SwatMD: a Guide to Common Swarthmore Ailments

*Disclaimer: This article is in no way meant to make light of our current situation. Any COVID symptoms or exposure should be treated seriously and reported immediately. We want all those in our community to be as safe and healthy as possible.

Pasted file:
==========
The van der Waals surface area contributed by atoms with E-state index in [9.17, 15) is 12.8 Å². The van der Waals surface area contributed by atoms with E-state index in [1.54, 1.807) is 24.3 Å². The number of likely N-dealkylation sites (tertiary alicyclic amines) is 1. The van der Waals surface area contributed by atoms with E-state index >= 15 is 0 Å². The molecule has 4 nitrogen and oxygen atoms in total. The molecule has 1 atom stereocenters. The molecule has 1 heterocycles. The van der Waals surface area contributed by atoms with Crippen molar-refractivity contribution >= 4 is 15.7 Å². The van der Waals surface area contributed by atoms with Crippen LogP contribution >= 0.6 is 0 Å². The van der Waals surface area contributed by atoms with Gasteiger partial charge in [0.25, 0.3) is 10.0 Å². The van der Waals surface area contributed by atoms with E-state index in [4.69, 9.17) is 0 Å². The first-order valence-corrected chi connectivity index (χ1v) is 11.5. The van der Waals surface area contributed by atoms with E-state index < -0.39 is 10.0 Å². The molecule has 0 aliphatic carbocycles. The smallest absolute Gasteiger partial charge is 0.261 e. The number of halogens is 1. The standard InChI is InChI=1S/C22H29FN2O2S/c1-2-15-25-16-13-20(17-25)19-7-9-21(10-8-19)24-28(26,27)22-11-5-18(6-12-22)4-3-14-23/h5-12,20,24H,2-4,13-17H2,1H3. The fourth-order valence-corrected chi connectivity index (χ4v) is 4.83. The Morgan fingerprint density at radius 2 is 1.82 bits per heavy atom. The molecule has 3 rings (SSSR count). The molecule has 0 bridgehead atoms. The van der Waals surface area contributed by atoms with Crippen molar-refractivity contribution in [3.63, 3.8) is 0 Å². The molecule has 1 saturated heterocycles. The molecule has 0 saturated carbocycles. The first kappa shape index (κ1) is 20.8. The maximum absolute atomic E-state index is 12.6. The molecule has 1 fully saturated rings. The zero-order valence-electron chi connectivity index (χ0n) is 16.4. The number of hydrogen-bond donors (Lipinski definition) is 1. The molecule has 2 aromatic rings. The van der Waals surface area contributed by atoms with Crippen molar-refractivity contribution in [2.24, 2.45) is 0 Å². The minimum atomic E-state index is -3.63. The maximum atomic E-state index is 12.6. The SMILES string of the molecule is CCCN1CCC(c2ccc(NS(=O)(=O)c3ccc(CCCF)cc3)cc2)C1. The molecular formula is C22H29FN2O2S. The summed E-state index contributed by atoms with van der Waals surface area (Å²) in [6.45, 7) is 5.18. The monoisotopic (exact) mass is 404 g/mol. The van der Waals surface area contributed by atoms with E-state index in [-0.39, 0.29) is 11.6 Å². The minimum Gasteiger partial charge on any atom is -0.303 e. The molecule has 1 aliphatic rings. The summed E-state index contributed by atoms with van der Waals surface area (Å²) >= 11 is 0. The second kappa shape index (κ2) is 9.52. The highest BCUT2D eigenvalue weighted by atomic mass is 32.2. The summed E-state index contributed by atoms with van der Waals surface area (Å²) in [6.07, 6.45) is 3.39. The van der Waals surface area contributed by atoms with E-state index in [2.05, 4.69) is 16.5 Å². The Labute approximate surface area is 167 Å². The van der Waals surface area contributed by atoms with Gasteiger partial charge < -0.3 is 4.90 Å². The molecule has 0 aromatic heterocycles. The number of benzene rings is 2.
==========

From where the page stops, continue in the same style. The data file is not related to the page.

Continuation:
Despite the 70° weather this past week, there’s no denying that winter is just around the corner. It’s about this time of year when the hypochondriacs among us start reaching for their thermometers and googling symptoms. And thanks to these …✨unprecedented✨ circumstances, the lurking specter of illness is shaping up to haunt us even more relentlessly this October. But a word of warning, all you hypervigilant valetudinarians— before your fingers unduly jerk toward the ‘yes’ on your Daily Symptom Tracker, take a moment to consider if what you’re feeling might be a consequence not of the virus, but of the daily trials faced by Swarthmore students since time immemorial. Don’t pack your Go Bag just yet — here is some advice on how to distinguish between serious concerns and standard Swattie sufferings.